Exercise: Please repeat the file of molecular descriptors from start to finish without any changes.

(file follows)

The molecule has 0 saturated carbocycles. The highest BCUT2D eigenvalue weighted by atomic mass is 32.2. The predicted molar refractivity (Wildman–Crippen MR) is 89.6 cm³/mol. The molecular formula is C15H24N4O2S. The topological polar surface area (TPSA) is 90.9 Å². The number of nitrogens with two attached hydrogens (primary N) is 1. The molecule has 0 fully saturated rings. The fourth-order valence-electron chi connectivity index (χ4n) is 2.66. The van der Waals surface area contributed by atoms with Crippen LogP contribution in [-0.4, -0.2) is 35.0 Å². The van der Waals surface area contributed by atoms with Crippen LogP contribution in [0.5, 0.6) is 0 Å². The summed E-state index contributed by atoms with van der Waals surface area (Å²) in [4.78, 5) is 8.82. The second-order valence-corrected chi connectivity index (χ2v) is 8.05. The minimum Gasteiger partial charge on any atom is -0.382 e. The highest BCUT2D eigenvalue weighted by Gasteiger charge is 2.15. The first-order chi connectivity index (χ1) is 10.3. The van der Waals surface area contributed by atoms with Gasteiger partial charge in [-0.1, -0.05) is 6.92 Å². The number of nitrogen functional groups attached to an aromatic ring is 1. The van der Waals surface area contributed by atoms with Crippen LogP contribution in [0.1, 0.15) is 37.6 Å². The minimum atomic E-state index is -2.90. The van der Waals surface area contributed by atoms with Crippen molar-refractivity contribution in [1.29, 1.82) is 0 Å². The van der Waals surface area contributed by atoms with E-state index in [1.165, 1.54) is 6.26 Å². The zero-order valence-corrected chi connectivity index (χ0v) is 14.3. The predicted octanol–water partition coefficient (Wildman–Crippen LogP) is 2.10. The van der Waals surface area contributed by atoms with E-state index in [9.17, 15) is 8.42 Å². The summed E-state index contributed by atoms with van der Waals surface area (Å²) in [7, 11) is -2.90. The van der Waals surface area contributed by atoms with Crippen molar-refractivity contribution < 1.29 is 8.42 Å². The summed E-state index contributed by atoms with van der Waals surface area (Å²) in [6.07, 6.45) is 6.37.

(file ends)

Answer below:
The molecule has 0 saturated carbocycles. The highest BCUT2D eigenvalue weighted by atomic mass is 32.2. The predicted molar refractivity (Wildman–Crippen MR) is 89.6 cm³/mol. The molecular formula is C15H24N4O2S. The topological polar surface area (TPSA) is 90.9 Å². The number of nitrogens with two attached hydrogens (primary N) is 1. The molecule has 0 fully saturated rings. The fourth-order valence-electron chi connectivity index (χ4n) is 2.66. The van der Waals surface area contributed by atoms with Crippen LogP contribution in [-0.4, -0.2) is 35.0 Å². The van der Waals surface area contributed by atoms with Crippen LogP contribution in [0.5, 0.6) is 0 Å². The summed E-state index contributed by atoms with van der Waals surface area (Å²) in [4.78, 5) is 8.82. The second-order valence-corrected chi connectivity index (χ2v) is 8.05. The minimum Gasteiger partial charge on any atom is -0.382 e. The highest BCUT2D eigenvalue weighted by Gasteiger charge is 2.15. The first-order chi connectivity index (χ1) is 10.3. The van der Waals surface area contributed by atoms with Gasteiger partial charge in [-0.1, -0.05) is 6.92 Å². The number of nitrogen functional groups attached to an aromatic ring is 1. The van der Waals surface area contributed by atoms with Crippen LogP contribution in [0.1, 0.15) is 37.6 Å². The minimum atomic E-state index is -2.90. The van der Waals surface area contributed by atoms with Crippen molar-refractivity contribution in [1.29, 1.82) is 0 Å². The van der Waals surface area contributed by atoms with E-state index in [1.165, 1.54) is 6.26 Å². The zero-order valence-corrected chi connectivity index (χ0v) is 14.3. The predicted octanol–water partition coefficient (Wildman–Crippen LogP) is 2.10. The van der Waals surface area contributed by atoms with E-state index in [9.17, 15) is 8.42 Å². The summed E-state index contributed by atoms with van der Waals surface area (Å²) in [7, 11) is -2.90. The van der Waals surface area contributed by atoms with Crippen molar-refractivity contribution < 1.29 is 8.42 Å². The summed E-state index contributed by atoms with van der Waals surface area (Å²) in [6.07, 6.45) is 6.37.